UNITED NATIONS (AP) — "A few honeyed words" by North Korea as it tries to avoid a referral to the International Criminal Court has not changed the human rights situation on the ground there, the head of a U.N. commission of inquiry on the North told reporters Wednesday. Michael Kirby then had a rare exchange with North Korean officials, who showed up and challenged the commission's work during a U.N. human rights event featuring testimonies from North Korean refugees.
PYONGYANG, North Korea (AP) — Why did North Korea free Jeffrey Fowle, and only him, when two other Americans remain in prison there? Probably because Pyongyang considered him the most minor of the three offenders, and may believe that releasing him could improve abysmal U.S. relations and even temper growing international criticism of its human-rights record. Fowle was not accused of espionage or "hostile acts," as the other Americans were. The 56-year-old was detained for six months for leaving a Bible in a nightclub in the city of Chongjin, where he was visiting with a foreign tour group.
WEST CARROLLTON, Ohio (AP) — An American arrested and held for nearly six months in North Korea for leaving a Bible at a nightclub returned home to Ohio on Wednesday to tears of joy and hugs from his wife and surprised children. A plane carrying Jeffrey Fowle, who was released with help from a retired diplomat and former Ohio congressman, landed Wednesday morning at an Air Force base near Dayton, where he was reunited with his family.
PYONGYANG, North Korea (AP) — Pyongyang isn't exactly an international travel hub. But attracting more tourists is one of North Korea's top agenda items, so thousands of soldier-builders are working feverishly these days to give the capital a fancy new airport. The new airport, which is now in its final stages, is the latest of North Korea's "speed campaigns," mass mobilizations of labor shock brigades aimed at finishing top-priority projects in record time. Dressed in hard hats and brown or olive green uniforms, impressive swarms of workers toil under huge signs calling on them to carry out their tasks with "Korea Speed." From some corners of the site, patriotic music blares from loudspeakers to provide further motivation.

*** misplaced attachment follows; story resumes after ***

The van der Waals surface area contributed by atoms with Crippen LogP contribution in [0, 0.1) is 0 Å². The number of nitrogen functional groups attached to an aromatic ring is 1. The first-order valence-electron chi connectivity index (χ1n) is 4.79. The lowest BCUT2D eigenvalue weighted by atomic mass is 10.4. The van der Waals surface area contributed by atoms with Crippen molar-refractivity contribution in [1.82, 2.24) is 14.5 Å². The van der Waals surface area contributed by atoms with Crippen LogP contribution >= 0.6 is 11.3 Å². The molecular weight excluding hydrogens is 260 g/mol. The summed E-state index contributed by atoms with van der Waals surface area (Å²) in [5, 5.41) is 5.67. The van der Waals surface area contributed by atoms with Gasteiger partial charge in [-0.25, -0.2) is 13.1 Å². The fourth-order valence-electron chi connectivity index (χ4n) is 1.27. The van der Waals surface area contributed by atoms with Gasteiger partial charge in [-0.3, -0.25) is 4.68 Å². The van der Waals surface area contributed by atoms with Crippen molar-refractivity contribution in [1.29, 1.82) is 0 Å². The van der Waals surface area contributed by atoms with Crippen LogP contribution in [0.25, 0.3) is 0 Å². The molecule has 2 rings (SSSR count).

UNITED NATIONS (AP) — For an envoy of the North Korean government, which virtually bans the average citizen's contact with the outside world, Kim Ju Song looks breezily connected. A tablet computer is propped on his table in the United Nations' bustling delegates lounge. He hands out his name card with a Gmail address and mobile number and suggests a "coffee meeting to exchange views." The young adviser to North Korea's foreign ministry is on an unusual mission that's almost certainly doomed to fail: Persuading the world that his country's dreadful human rights situation isn't so bad after all.
WASHINGTON (AP) — An influential Washington think tank is criticizing Myanmar's government for presiding over a "humanitarian catastrophe" in western Rakhine state and doing little to track down perpetrators of Buddhist-on-Muslim violence around the country. Those criticisms come in a very mixed assessment by the Center for Strategic and International Studies of the situation in Myanmar, three years after it began a historic transition to democracy from decades of oppressive and ruinous military rule.
HONG KONG (AP) — On one side of the table sat the idealistic and earnest students in jeans and black T-shirts, knapsacks by their sides. Facing them was the lineup of seasoned government officials in formal suits. In an unprecedented two-hour televised meeting Tuesday, the students passionately explained why they had taken to the streets for more than three weeks to fight for greater democracy in the specially-run Chinese region. The officials responded that the students' demands were not legally feasible.